Friday, April 29, 2016

Activists Address LGBTQ Homeless Youth Crisis

Produced by Charlotte Robinson

In this exclusive audio broadcast Emmy Winner Charlotte Robinson host of OUTTAKE VOICES™ participated in a conference call with The National LGBTQ Task Force and the True Colors Fund announcing a new tool for individuals and communities working to support lesbian, gay, bisexual, transgender and queer or questioning youth experiencing homelessness. “At The Intersections” is the new online resource written by 47 contributors that provides a comprehensive guide for advocates, policymakers, service providers and funders working to end homelessness among LGBTQ youth. The first-of-its-kind online publication highlights innovative approaches to supporting youth experiencing homelessness, provides successful case studies as well as concrete solutions to ending LGBTQ youth homelessness. In this country up to 40 percent of young people experiencing homelessness identify as LGBTQ although they represent less than 10 percent of the general youth population. Participating on the call were Meghan Maury, Criminal & Economic Justice Project Director with National LGBTQ Task Force, Christa Price, MSW Program Officer with True Colors Fund, Jama Shelton, LMSW PhD, Deputy Executive Director at True Colors Fund, Coco Wheeler, Community Organizing Student with True Colors Fund, Sassafras Lowery, Author & Advocate, Thomas Wilson an LGBTQ youth who has experienced homelessness and hosted by Jorge Amaro Media and Public Relations Director for The Task Force to talk about this new resource and discuss continued efforts to support LGBTQ youth.

Meghan Maury stated, “Close to 40 percent of youth that experience homelessness identify as LGBTQ. There are many factors that contribute to LGBTQ youth homelessness, including family rejection, abuse, aging out of foster care, economic hardship, bullying and school harassment. This guide calls for a nuanced understanding in order to inform the creation of effective systems and programs that will meet the needs of the diverse population of LGBTQ young people experiencing homelessness.” Christa Price concluded, “The needs and wants of each young person who is experiencing homelessness differ greatly. In some cities there may be a relatively large amount of shelter space for young people but significant gaps in access to physical and mental health care. In other cities there may be a more robust system of care but a higher likelihood of justice system involvement. ‘At the Intersections’ gives providers a framework on how to respond to the individual needs of young people and the systemic gaps they have identified locally.”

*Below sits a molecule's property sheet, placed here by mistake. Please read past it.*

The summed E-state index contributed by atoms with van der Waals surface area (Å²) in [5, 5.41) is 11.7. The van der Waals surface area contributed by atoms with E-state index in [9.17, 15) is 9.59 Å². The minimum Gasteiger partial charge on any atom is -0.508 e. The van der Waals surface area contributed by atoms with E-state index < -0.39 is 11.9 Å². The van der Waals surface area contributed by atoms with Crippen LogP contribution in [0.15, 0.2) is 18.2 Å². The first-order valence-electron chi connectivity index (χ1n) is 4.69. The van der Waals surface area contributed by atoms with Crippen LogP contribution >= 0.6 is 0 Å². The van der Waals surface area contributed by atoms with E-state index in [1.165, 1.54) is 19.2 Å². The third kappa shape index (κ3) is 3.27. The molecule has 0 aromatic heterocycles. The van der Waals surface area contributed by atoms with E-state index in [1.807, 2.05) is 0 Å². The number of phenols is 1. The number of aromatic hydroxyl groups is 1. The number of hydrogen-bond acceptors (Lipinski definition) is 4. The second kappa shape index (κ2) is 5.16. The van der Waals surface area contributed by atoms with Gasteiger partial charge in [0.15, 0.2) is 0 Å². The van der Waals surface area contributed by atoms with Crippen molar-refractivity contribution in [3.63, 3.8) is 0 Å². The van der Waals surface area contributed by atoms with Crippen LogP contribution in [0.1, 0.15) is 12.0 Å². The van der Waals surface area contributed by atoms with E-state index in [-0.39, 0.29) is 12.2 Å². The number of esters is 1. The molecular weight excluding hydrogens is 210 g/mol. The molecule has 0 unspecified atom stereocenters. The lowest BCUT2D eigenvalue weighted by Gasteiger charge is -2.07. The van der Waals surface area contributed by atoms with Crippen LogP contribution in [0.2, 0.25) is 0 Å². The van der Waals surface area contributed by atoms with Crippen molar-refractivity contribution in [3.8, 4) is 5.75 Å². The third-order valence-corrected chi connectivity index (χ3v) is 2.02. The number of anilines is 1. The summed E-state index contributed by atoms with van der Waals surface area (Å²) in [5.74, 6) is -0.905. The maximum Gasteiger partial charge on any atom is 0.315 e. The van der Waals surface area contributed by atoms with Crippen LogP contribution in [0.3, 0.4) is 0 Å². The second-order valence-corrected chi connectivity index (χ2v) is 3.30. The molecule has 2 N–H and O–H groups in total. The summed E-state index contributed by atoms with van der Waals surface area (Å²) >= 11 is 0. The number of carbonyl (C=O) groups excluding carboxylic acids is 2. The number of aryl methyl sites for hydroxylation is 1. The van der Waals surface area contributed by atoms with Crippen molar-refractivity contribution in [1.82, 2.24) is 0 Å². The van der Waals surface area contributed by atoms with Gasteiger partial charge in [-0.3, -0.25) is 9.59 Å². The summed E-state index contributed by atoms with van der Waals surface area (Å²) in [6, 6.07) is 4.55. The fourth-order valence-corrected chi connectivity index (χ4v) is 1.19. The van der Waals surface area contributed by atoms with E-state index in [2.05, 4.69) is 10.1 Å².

LGBTQ youth suffer higher rates of physical and sexual assault than heterosexual youth experiencing homelessness. In order to survive, 28 percent of homeless LGBTQ youth report trading sex for basic needs such as food, clothing and shelter. Additionally LGBTQ youth are twice as likely as non-LGBTQ youth to attempt suicide. This new online resource also examines the relationship between racism and LGBTQ youth homelessness, the impact of immigration on LGBTQ young people and the systemic barriers faced by transgender and gender non-conforming youth experiencing homelessness. The National LGBTQ Task Force works to secure full freedom, justice and equality for lesbian, gay, bisexual, transgender and queer people. For over forty years, they have been at the forefront of the social justice movement by training thousands of organizers and advocating for change at the federal, state, and local level. Co-founded by Cyndi Lauper, the True Colors Fund works nationally to end homelessness among LGBT youth. Through a broad continuum of public engagement, public policy, youth collaboration, research and community organizing programs, the True Colors Fund is creating a world in which young people can be their true selves.
For More Info: attheintersections.org

1 comment:

Marilyn Rosen said...

This conversation is so important to raise the awareness of the diversity of homeless youth needs and that these orgs exist primarily to work to eliminate this problem. Thank you, Charlotte, for shedding light on the problem and the hope these orgs bring to the issue.